In World War II, the company produced Lee-Enfield rifles, Thompson submachine guns, .303 RAF Browning aircraft machine guns (fitted to Spitfires, among others), Oerlikon 20mm anti-aircraft cannons, Sten submachine guns, Boys anti-tank rifles, and many more.
BSA was flush with cash. Which was probably why it drove BSA’s Managing Director during the 1950s, Sir Bernard Docker and Lady Docker to complacency and hedonism, instead of re-investing in new technologies and tooling.
The pair lavished vast amounts of BSA’s profits on gold-plated Daimlers complete with mink, zebra and leopard skin upholstery, and luxury yachts. He was removed in 1956 and the pair went on to live as tax exiles in Jersey.
Seeing the success of the A7 and A10 vertical twins, BSA decided on a complete redesign of the engine into the new unit construction mold, just like what Triumph had done with 500 twin in 1959. The redesign resulted in the all-new A50 and A65.
No one cared. They were ugly, vibrated hard hence didn’t sell well.
But instead of improving matters, BSA inexplicitly stopped producing the Gold Star 1963, their best-seller.
By 1965, competition from Japanese manufacturers such as Honda, Yamaha and Suzuki, besides Jawa/CZ, Bultaco and Husqvarna from Europe were starting to eat into BSA’s market share. BSA and Triumph’s models were suddenly out-of-touch. It’s apparent that BSA needed to invest in new technologies and tooling, but poor marketing decisions and expensive projects that led nowhere muddied things even further.
1968 saw BSA announcing big changes to its singles, twins and triple called “Rocket Three” for the 1969 model year. However, despite featuring more accessories and different A65 models for the domestic and export markets, they had little impact on sales. It was also the year when BSA debuted the 175cc, 4-stroke, D14/4 Bantam, blindingly believing that it could compete with the Yamaha, Kawasaki and Suzuki two-strokes.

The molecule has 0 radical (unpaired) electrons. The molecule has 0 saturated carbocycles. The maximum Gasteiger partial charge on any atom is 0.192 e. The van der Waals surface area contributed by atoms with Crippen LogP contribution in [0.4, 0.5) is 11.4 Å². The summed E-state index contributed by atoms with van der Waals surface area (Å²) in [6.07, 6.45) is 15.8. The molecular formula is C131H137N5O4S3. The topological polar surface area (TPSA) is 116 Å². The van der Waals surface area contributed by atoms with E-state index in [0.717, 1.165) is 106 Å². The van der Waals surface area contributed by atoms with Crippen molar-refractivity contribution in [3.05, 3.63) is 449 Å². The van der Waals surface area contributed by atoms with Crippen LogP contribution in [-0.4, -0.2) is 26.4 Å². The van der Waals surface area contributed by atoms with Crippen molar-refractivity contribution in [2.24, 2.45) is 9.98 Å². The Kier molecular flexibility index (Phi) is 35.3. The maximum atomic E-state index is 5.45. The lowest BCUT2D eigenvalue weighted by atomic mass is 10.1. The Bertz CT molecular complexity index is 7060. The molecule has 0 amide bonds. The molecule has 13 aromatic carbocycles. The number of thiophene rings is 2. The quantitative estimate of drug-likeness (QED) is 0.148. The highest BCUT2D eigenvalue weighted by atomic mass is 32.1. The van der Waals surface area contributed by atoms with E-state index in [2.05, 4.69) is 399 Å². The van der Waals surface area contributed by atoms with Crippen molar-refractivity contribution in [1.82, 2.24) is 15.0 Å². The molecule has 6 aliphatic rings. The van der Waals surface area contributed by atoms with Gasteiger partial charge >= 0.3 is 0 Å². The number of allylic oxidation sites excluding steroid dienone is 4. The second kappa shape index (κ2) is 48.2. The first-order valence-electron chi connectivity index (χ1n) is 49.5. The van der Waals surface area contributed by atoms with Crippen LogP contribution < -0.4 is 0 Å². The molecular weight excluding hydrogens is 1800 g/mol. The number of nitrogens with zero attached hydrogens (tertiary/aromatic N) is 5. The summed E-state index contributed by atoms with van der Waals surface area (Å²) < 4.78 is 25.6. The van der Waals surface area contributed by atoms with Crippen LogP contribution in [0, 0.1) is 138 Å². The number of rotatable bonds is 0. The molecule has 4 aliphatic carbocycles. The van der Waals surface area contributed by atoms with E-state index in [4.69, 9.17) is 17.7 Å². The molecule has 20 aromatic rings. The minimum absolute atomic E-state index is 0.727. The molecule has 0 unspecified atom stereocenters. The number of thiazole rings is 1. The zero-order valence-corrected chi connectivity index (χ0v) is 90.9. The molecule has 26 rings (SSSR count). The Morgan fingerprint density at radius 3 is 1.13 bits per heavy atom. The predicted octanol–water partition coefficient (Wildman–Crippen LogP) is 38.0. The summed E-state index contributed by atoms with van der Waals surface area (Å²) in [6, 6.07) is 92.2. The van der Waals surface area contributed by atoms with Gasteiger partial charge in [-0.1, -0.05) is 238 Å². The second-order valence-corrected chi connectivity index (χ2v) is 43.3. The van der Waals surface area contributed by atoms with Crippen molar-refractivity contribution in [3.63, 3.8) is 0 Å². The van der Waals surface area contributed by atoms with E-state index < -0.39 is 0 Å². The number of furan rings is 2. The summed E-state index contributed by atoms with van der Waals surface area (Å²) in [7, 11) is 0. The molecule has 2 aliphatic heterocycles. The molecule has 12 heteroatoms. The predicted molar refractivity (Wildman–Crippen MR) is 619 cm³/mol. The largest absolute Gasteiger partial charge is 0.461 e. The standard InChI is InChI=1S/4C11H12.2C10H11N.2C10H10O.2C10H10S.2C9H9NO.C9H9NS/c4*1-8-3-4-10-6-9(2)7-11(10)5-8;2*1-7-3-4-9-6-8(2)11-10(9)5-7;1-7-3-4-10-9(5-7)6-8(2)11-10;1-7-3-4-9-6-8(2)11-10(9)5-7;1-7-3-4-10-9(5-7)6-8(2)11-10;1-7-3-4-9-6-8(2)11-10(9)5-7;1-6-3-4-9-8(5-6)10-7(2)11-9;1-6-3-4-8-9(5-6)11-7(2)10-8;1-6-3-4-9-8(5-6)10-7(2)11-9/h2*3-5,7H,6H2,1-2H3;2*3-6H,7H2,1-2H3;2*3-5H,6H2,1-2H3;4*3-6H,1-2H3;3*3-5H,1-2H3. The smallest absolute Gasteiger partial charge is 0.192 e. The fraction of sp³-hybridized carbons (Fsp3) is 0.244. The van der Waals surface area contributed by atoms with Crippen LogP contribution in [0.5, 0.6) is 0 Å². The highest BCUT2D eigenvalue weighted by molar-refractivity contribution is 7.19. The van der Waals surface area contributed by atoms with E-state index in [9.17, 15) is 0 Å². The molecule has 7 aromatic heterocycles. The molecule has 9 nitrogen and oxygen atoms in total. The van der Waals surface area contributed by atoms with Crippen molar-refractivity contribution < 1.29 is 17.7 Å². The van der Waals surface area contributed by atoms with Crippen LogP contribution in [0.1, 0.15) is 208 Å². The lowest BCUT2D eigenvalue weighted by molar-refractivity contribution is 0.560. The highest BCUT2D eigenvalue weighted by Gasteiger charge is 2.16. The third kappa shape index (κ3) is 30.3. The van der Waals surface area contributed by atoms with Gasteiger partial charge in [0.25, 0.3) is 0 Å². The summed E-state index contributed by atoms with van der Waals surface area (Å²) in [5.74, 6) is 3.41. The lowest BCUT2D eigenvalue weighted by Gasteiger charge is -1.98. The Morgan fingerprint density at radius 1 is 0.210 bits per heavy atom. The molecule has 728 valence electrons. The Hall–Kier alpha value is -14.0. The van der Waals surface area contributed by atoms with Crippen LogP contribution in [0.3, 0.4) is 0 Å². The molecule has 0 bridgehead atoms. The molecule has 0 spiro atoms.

Motorcycle production was moved to Triumph’s site at Meridien in 1971, while engines and components were produced at Small Heath. There were many redundancies by now and BSA was forced to sell their assets. Only four models were offered: Gold Star 500, 650 Thunderbolt/Lightning and Rocket Three.
With bankruptcy looming, BSA merged its motorcycle businesses with the Bronze Manganese subsidiary, Norton-Villiers to become NVT, in 1972. New head, Dennis Poore, had intended to produce Norton and Triumph motorcycles in England and overseas but his restructuring caused redundancies in two-thirds of the workforce and proposed to close the Meridien plant.
Angered by the decision, Triumph workers at Meridien held the plant hostage for one-and-half years before brokering a deal to buy Triumph Motorcycles as the employee-owned Meridien Co-Operative. But it was too late to save Triumph and it struggled along until 1983, ultimately sold to a new Triumph Motorcycles Ltd. company based in Hinckley, Leicestershire.
Poore was left with neither BSA or Triumph as a consequence. The only NVT model was the Norton Commando. It indeed became a legend but all NVT could do was enlarging the capacity from the original 500cc, to 650cc, then 750cc and finally 850cc. The engine became over-stressed and vibrated like crazy. There’s no hiding from the fact that the Commando was an old design, being a pushrod operated parallel-twin.
As with the merger, Manganese Bronze had received Carbodies in exchange for NVT, and the plan called for the elimination of a few brands, large labor redundancies and consolidation of production at two sites. It failed due to worker resistance.
NVT was liquidated in 1978.